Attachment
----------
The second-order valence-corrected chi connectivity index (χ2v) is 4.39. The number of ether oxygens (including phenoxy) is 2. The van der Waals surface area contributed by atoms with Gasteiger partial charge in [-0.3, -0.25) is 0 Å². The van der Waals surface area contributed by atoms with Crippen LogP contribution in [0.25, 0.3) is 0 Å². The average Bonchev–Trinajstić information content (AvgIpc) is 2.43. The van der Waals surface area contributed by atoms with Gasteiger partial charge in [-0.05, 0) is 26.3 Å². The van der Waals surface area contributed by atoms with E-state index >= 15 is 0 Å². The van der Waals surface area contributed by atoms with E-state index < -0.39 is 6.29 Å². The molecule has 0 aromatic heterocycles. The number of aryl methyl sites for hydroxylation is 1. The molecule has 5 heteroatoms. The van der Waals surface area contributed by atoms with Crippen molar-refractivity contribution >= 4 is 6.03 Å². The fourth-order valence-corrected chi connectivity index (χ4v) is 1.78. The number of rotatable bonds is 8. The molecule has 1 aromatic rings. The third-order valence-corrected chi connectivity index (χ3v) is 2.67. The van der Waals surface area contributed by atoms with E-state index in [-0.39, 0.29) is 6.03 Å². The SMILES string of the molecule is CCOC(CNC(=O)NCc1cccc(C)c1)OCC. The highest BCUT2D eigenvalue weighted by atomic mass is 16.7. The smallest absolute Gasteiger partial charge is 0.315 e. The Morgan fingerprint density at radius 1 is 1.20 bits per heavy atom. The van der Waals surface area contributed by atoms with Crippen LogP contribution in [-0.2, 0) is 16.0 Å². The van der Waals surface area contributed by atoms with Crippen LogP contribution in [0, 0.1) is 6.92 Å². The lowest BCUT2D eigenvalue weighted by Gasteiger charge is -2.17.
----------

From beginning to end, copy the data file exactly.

The second-order valence-corrected chi connectivity index (χ2v) is 4.39. The number of ether oxygens (including phenoxy) is 2. The van der Waals surface area contributed by atoms with Gasteiger partial charge in [-0.3, -0.25) is 0 Å². The van der Waals surface area contributed by atoms with Crippen LogP contribution in [0.25, 0.3) is 0 Å². The average Bonchev–Trinajstić information content (AvgIpc) is 2.43. The van der Waals surface area contributed by atoms with Gasteiger partial charge in [-0.05, 0) is 26.3 Å². The van der Waals surface area contributed by atoms with E-state index >= 15 is 0 Å². The van der Waals surface area contributed by atoms with E-state index < -0.39 is 6.29 Å². The molecule has 0 aromatic heterocycles. The number of aryl methyl sites for hydroxylation is 1. The molecule has 5 heteroatoms. The van der Waals surface area contributed by atoms with Crippen molar-refractivity contribution >= 4 is 6.03 Å². The fourth-order valence-corrected chi connectivity index (χ4v) is 1.78. The number of rotatable bonds is 8. The molecule has 1 aromatic rings. The third-order valence-corrected chi connectivity index (χ3v) is 2.67. The van der Waals surface area contributed by atoms with E-state index in [-0.39, 0.29) is 6.03 Å². The SMILES string of the molecule is CCOC(CNC(=O)NCc1cccc(C)c1)OCC. The highest BCUT2D eigenvalue weighted by atomic mass is 16.7. The smallest absolute Gasteiger partial charge is 0.315 e. The Morgan fingerprint density at radius 1 is 1.20 bits per heavy atom. The van der Waals surface area contributed by atoms with Crippen LogP contribution in [-0.2, 0) is 16.0 Å². The van der Waals surface area contributed by atoms with Crippen LogP contribution in [0, 0.1) is 6.92 Å². The lowest BCUT2D eigenvalue weighted by Gasteiger charge is -2.17.